…or on the humanities and linguistic nostalgia

As I was looking up information on the topic of luxury marketing, I happened to stumble across an article published today in the New York Times about changes in the humanities in US universities. Ranked only fourth in the side box ‘most popular’ somewhere mid-screen on the right of the page I had read on new branding and marketing techniques in the Swiss watch industry, I found ‘College, Poetry and Purpose’ sufficiently attractive a title to prompt me to move my mouse, click on the link and then read this other article in full.

After having written about a ‘transformative educational experience’ in a previous column, the author, Frank Bruni, felt compelled to go and visit many, many years later the teacher responsible for this very highlight of his college days, which, unsurprisingly, had to do with Shakespeare:

And I remembered that smile from 30 years earlier, when she would expound on Othello’s corrosive jealousy, present Lady Macbeth as the dark ambassador of guilt’s insidious stamina and show those of us in her class that with careful examination and unhurried reflection, we could find in Shakespeare just about all of human life and human wisdom: every warning we needed to hear, every joy we needed to cultivate.

The article then proceeds to describe his former teacher’s feelings about the changes she sees as having happened since then in terms of the curriculum (which has become less text-centred and more politicised, less canonical and thus inclusive of non-literary genres), the students (be it their expectations, values, sense of self-entitlement, etc.) or the institution itself.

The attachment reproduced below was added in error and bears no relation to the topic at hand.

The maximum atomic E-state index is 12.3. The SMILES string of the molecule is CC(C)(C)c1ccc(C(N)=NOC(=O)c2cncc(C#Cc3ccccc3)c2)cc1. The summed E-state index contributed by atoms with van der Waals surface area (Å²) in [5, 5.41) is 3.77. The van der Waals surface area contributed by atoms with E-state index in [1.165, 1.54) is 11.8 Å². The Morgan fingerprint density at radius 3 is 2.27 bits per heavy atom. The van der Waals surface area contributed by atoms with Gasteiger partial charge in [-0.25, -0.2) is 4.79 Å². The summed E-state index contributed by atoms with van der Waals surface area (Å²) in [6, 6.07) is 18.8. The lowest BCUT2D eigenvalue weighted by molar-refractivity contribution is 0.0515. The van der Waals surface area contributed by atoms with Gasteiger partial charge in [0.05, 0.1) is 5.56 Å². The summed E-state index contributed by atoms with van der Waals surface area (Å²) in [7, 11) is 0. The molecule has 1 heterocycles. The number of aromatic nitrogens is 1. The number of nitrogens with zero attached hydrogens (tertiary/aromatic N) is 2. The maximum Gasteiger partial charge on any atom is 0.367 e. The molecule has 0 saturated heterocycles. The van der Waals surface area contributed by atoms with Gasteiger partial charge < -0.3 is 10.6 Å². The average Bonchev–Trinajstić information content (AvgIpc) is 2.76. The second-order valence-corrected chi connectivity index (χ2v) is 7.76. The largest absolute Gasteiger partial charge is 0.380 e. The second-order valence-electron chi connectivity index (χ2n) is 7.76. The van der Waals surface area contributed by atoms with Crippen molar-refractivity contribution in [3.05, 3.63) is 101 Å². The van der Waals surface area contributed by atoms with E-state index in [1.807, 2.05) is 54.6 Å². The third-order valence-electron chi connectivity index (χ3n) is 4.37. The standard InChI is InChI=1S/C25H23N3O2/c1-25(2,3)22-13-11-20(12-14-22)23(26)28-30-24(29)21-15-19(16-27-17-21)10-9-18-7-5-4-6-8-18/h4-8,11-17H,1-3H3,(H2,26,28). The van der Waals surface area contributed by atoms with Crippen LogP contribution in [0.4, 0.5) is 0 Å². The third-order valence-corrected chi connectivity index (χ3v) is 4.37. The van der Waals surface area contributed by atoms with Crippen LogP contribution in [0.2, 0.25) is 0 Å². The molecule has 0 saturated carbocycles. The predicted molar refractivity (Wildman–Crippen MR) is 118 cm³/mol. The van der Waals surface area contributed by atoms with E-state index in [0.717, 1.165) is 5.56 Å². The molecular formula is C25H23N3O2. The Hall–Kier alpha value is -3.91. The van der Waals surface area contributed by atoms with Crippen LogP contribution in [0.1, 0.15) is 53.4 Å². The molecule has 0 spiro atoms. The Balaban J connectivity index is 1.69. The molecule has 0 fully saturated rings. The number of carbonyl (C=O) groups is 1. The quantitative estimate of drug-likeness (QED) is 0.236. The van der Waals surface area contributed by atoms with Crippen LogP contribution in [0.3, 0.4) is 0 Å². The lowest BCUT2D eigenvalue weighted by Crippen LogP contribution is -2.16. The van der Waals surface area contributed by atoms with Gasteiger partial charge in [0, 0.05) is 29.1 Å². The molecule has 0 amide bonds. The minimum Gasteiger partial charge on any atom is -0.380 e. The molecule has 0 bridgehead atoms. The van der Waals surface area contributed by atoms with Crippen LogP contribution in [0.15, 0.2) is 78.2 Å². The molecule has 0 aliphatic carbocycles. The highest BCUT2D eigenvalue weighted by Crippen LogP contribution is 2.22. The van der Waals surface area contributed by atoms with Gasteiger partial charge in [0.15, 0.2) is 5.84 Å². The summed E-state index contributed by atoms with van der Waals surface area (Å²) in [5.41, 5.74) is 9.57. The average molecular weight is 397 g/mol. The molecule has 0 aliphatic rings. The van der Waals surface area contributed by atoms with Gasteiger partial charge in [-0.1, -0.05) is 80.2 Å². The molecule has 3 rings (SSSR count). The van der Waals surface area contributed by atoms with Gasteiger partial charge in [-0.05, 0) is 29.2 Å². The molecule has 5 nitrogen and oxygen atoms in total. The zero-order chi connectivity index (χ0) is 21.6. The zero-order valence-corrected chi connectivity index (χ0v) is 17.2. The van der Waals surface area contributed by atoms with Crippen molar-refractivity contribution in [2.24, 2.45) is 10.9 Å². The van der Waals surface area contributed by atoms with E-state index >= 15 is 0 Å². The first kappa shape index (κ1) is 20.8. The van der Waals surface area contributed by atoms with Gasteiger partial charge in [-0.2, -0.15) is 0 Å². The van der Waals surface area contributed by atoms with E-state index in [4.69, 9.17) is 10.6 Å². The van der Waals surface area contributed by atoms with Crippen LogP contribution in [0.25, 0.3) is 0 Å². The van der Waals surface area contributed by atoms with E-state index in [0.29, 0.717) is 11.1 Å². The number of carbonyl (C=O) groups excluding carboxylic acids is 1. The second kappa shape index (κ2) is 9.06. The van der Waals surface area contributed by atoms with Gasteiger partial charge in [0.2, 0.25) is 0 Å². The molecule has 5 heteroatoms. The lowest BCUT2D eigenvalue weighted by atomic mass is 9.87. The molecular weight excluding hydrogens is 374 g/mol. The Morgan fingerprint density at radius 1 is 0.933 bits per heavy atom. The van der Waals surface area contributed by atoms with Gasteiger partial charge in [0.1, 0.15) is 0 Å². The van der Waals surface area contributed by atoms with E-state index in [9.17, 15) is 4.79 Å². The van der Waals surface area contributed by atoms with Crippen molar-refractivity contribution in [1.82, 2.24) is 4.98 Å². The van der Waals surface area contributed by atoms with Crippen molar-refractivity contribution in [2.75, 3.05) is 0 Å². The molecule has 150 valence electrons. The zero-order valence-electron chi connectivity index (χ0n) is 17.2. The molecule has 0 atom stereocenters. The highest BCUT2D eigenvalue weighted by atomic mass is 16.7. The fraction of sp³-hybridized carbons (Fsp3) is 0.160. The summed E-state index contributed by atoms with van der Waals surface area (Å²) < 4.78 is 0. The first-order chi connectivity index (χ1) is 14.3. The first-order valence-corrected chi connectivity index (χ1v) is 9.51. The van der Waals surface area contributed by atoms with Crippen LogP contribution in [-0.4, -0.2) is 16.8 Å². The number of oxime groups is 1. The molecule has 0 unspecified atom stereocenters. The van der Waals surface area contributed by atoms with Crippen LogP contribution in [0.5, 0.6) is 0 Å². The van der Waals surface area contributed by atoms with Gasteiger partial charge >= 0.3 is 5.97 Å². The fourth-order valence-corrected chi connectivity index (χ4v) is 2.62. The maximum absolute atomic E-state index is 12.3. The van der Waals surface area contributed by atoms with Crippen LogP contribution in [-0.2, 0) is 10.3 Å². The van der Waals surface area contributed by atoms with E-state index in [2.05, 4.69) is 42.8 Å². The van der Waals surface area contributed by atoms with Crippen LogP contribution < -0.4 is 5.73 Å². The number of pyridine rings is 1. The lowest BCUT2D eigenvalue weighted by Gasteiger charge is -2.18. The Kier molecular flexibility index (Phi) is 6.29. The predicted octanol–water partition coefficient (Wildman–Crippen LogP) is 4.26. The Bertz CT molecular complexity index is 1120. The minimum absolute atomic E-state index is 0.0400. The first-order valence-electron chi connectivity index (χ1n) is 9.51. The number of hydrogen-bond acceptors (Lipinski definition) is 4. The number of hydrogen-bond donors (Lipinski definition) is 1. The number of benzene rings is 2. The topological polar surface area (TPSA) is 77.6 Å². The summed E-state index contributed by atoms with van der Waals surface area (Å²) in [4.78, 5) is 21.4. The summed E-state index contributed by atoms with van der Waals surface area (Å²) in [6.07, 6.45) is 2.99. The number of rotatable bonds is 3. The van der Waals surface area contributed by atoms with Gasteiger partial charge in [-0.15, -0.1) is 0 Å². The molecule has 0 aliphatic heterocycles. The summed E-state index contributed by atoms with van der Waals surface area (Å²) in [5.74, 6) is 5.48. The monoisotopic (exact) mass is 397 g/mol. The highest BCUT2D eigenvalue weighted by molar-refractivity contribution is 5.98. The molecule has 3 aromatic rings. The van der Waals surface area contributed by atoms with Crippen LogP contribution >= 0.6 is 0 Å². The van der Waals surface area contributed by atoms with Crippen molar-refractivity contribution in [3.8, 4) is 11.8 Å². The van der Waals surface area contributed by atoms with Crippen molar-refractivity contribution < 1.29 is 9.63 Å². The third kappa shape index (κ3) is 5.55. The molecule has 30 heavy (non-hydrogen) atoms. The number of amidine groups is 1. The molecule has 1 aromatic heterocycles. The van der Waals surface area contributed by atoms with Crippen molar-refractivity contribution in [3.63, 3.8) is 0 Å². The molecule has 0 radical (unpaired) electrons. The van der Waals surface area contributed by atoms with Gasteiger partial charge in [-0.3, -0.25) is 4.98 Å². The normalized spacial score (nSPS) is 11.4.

Complaints directed against the younger generation seem to have been made as far back as the Ancient Greek philosophers (Hesiod, Aristotle, Socrates), so the university teacher and Frank Bruni are in good company and I do not think that I can add much. However, I must admit that the following comment from the author of this article drew a smile of acquiescence from me as I really find this habit that some younger people have of almost peppering one out of every three sentences with a ‘like’ extremely annoying:

without letting the word “like” drop needlessly into their speech_College, Poetry and Purpose_Frank Bruni_NYT_18 Feb 2015

I suppose this is because I am no longer young. 😉